Barometer – Pronunciation: [b u rom´ u t u r] – a barometer is an instrument for measuring atmospheric pressure. Two common types are the aneroid barometer and the mercurial barometer (invented first). Evangelista Torricelli invented the first barometer, known as the “Torricelli’s tube”.
Biography – Evangelista Torricelli
Evangelista Torricelli was born October 15, 1608, in Faenza, Italy and died October 22, 1647 in Florence, Italy. He was a physicist and mathematician. In 1641, Evangelista Torricelli moved to Florence to assist the astronomer Galileo.
It was Galileo that suggested Evangelista Torricelli use mercury in his vacuum experiments. Torricelli filled a four-foot long glass tube with mercury and inverted the tube into a dish. Some of the mercury did not escape from the tube and Torricelli observed the vacuum that was created.
Evangelista Torricelli became the first scientist to create a sustained vacuum and to discover the principle of a barometer. Torricelli realized that the variation of the height of the mercury from day to day was caused by changes in the atmospheric pressure. Torricelli built the first mercury barometer around 1644.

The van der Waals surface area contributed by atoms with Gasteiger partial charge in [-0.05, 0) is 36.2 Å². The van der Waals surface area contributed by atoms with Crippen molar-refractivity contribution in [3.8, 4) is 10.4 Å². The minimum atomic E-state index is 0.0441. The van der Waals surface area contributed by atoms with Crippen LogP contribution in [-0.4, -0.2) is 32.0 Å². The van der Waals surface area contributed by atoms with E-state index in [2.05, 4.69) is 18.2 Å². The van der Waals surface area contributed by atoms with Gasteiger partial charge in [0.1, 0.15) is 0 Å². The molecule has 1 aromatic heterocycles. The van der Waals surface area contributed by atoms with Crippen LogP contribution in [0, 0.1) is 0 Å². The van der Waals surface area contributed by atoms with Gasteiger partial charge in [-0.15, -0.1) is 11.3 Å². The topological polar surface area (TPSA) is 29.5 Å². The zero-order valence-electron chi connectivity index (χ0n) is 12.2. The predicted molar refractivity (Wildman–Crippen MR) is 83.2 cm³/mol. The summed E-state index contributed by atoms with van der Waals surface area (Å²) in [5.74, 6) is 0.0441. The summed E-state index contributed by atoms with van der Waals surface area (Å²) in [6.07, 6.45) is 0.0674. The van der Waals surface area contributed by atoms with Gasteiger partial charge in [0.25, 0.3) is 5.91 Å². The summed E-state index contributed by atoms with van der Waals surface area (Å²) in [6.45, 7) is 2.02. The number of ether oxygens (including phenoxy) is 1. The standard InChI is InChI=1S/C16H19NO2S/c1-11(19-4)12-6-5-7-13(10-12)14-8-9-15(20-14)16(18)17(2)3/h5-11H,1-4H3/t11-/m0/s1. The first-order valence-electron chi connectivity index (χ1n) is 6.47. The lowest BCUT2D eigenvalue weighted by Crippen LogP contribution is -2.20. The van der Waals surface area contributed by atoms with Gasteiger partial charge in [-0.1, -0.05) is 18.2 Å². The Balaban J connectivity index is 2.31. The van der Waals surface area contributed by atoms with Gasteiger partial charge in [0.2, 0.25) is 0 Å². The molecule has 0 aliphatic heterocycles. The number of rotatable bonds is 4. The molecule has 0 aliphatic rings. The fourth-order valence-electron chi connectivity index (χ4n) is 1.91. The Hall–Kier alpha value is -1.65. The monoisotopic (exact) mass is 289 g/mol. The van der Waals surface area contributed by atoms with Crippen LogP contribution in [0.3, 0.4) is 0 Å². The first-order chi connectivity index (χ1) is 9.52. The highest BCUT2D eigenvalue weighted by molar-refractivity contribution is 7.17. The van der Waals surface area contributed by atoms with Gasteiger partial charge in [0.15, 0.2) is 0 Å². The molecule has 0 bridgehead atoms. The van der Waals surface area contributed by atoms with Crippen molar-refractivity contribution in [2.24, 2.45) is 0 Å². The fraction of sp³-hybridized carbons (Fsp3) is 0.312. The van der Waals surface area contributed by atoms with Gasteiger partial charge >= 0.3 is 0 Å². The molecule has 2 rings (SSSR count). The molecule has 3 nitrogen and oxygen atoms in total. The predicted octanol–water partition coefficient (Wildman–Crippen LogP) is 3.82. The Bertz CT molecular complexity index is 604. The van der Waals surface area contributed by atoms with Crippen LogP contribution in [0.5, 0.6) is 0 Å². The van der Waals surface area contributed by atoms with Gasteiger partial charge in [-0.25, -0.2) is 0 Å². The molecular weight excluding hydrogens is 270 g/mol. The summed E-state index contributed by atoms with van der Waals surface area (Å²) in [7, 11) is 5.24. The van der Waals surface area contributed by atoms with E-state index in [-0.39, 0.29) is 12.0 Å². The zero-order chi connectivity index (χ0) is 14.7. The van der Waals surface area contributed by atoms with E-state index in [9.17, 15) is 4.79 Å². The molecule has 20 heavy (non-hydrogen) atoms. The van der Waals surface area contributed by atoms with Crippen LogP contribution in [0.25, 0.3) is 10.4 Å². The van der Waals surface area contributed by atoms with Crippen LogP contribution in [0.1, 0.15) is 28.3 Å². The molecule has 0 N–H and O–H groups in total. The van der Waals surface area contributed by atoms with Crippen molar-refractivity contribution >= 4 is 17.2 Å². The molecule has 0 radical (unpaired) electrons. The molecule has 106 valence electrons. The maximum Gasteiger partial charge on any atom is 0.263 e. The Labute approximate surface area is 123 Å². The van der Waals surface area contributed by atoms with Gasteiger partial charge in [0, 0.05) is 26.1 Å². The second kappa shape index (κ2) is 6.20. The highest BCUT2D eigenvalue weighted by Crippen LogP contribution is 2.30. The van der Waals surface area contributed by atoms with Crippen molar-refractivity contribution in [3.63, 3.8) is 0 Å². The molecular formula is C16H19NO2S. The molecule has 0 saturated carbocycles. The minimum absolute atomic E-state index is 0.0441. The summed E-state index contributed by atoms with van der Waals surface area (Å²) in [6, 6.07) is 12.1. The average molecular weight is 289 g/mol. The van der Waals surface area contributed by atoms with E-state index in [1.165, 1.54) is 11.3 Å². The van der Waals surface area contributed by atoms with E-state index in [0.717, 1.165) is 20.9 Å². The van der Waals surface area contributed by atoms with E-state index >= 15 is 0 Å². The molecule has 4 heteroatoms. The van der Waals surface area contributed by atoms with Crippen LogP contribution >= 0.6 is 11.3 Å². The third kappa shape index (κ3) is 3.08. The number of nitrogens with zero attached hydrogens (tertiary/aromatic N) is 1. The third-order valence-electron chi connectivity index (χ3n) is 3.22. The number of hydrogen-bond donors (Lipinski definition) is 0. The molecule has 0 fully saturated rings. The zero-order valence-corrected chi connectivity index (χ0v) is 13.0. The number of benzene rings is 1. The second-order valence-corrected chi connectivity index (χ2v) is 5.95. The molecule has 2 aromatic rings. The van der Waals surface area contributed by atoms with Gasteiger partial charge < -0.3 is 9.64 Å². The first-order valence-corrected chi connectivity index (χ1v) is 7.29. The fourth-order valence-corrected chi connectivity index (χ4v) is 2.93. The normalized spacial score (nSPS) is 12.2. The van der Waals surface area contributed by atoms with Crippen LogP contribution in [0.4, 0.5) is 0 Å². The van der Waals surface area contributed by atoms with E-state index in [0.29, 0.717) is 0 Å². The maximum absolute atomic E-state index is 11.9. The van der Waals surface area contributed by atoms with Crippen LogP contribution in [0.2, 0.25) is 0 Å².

Evangelista Torricelli – Other Research
Evangelista Torricelli also wrote on the quadrature of the cycloid and conics, the rectifications of the logarithmic spiral, the theory of the barometer, the value of gravity found by observing the motion of two weights connected by a string passing over a fixed pulley, the theory of projectiles and the motion of fluids.
Lucien Vidie – Aneroid Barometer
In 1843, the French scientist Lucien Vidie invented the aneroid barometer. A aneroid barometer “registers the change in the shape of an evacuated metal cell to measure variations on the atmospheric pressure.” Aneriod means fluidless, no liquids are used, the metal cell is usually made of phosphor bronze or beryllium copper.